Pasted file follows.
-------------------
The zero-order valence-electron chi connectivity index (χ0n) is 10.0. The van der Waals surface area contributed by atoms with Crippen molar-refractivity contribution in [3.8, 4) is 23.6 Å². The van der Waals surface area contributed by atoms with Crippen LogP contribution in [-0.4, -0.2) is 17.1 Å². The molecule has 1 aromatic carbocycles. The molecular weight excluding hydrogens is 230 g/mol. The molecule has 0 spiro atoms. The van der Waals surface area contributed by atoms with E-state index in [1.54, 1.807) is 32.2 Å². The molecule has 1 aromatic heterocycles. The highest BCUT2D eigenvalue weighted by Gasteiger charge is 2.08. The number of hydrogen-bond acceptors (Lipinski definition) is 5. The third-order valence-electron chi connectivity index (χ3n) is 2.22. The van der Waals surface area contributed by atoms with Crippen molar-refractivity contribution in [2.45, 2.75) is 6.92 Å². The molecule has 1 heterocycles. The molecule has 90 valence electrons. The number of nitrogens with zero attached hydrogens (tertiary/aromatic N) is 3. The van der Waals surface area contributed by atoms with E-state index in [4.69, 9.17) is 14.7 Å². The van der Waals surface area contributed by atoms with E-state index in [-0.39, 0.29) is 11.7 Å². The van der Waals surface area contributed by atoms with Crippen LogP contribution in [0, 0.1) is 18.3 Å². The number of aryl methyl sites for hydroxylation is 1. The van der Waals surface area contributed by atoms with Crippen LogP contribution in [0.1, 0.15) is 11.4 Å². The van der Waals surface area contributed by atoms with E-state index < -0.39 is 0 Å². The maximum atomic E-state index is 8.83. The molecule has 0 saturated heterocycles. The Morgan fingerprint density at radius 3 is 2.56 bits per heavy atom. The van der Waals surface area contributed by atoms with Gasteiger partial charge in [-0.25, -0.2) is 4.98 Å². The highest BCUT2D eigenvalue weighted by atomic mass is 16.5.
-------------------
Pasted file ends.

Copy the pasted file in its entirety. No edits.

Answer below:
The zero-order valence-electron chi connectivity index (χ0n) is 10.0. The van der Waals surface area contributed by atoms with Crippen molar-refractivity contribution in [3.8, 4) is 23.6 Å². The van der Waals surface area contributed by atoms with Crippen LogP contribution in [-0.4, -0.2) is 17.1 Å². The molecule has 1 aromatic carbocycles. The molecular weight excluding hydrogens is 230 g/mol. The molecule has 0 spiro atoms. The van der Waals surface area contributed by atoms with E-state index in [1.54, 1.807) is 32.2 Å². The molecule has 1 aromatic heterocycles. The highest BCUT2D eigenvalue weighted by Gasteiger charge is 2.08. The number of hydrogen-bond acceptors (Lipinski definition) is 5. The third-order valence-electron chi connectivity index (χ3n) is 2.22. The van der Waals surface area contributed by atoms with Crippen molar-refractivity contribution in [2.45, 2.75) is 6.92 Å². The molecule has 1 heterocycles. The molecule has 90 valence electrons. The number of nitrogens with zero attached hydrogens (tertiary/aromatic N) is 3. The van der Waals surface area contributed by atoms with E-state index in [4.69, 9.17) is 14.7 Å². The van der Waals surface area contributed by atoms with E-state index in [-0.39, 0.29) is 11.7 Å². The van der Waals surface area contributed by atoms with Crippen LogP contribution in [0, 0.1) is 18.3 Å². The number of aryl methyl sites for hydroxylation is 1. The van der Waals surface area contributed by atoms with Crippen LogP contribution in [0.1, 0.15) is 11.4 Å². The van der Waals surface area contributed by atoms with E-state index < -0.39 is 0 Å². The maximum atomic E-state index is 8.83. The molecule has 0 saturated heterocycles. The Morgan fingerprint density at radius 3 is 2.56 bits per heavy atom. The van der Waals surface area contributed by atoms with Gasteiger partial charge in [-0.25, -0.2) is 4.98 Å². The highest BCUT2D eigenvalue weighted by atomic mass is 16.5.